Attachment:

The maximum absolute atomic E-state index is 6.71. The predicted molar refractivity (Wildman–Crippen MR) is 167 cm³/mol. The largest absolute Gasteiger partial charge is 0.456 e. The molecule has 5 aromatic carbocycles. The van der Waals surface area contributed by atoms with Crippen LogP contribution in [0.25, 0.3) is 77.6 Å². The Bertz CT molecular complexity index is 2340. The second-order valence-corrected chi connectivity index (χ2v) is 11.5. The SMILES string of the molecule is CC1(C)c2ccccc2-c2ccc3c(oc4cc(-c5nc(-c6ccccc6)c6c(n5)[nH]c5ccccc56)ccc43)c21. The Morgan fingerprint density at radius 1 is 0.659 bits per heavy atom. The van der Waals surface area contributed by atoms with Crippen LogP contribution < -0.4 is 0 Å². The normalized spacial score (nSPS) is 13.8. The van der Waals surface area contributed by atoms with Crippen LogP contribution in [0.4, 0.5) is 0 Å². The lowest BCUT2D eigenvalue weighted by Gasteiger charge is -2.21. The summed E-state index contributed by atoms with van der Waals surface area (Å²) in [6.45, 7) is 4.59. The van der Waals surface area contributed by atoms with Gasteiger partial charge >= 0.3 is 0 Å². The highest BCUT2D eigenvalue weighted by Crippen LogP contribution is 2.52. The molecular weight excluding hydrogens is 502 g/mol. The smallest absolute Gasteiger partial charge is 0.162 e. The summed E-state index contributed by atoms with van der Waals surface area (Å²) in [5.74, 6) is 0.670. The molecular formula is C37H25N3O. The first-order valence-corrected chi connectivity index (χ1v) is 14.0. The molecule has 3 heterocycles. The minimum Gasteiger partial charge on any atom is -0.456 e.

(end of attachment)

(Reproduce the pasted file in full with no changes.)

The maximum absolute atomic E-state index is 6.71. The predicted molar refractivity (Wildman–Crippen MR) is 167 cm³/mol. The largest absolute Gasteiger partial charge is 0.456 e. The molecule has 5 aromatic carbocycles. The van der Waals surface area contributed by atoms with Crippen LogP contribution in [0.25, 0.3) is 77.6 Å². The Bertz CT molecular complexity index is 2340. The second-order valence-corrected chi connectivity index (χ2v) is 11.5. The SMILES string of the molecule is CC1(C)c2ccccc2-c2ccc3c(oc4cc(-c5nc(-c6ccccc6)c6c(n5)[nH]c5ccccc56)ccc43)c21. The Morgan fingerprint density at radius 1 is 0.659 bits per heavy atom. The van der Waals surface area contributed by atoms with Crippen LogP contribution < -0.4 is 0 Å². The normalized spacial score (nSPS) is 13.8. The van der Waals surface area contributed by atoms with Crippen LogP contribution in [0.4, 0.5) is 0 Å². The lowest BCUT2D eigenvalue weighted by Gasteiger charge is -2.21. The summed E-state index contributed by atoms with van der Waals surface area (Å²) in [6.45, 7) is 4.59. The van der Waals surface area contributed by atoms with Gasteiger partial charge >= 0.3 is 0 Å². The highest BCUT2D eigenvalue weighted by Crippen LogP contribution is 2.52. The molecular weight excluding hydrogens is 502 g/mol. The smallest absolute Gasteiger partial charge is 0.162 e. The summed E-state index contributed by atoms with van der Waals surface area (Å²) in [5.74, 6) is 0.670. The molecular formula is C37H25N3O. The first-order valence-corrected chi connectivity index (χ1v) is 14.0. The molecule has 3 heterocycles. The minimum Gasteiger partial charge on any atom is -0.456 e.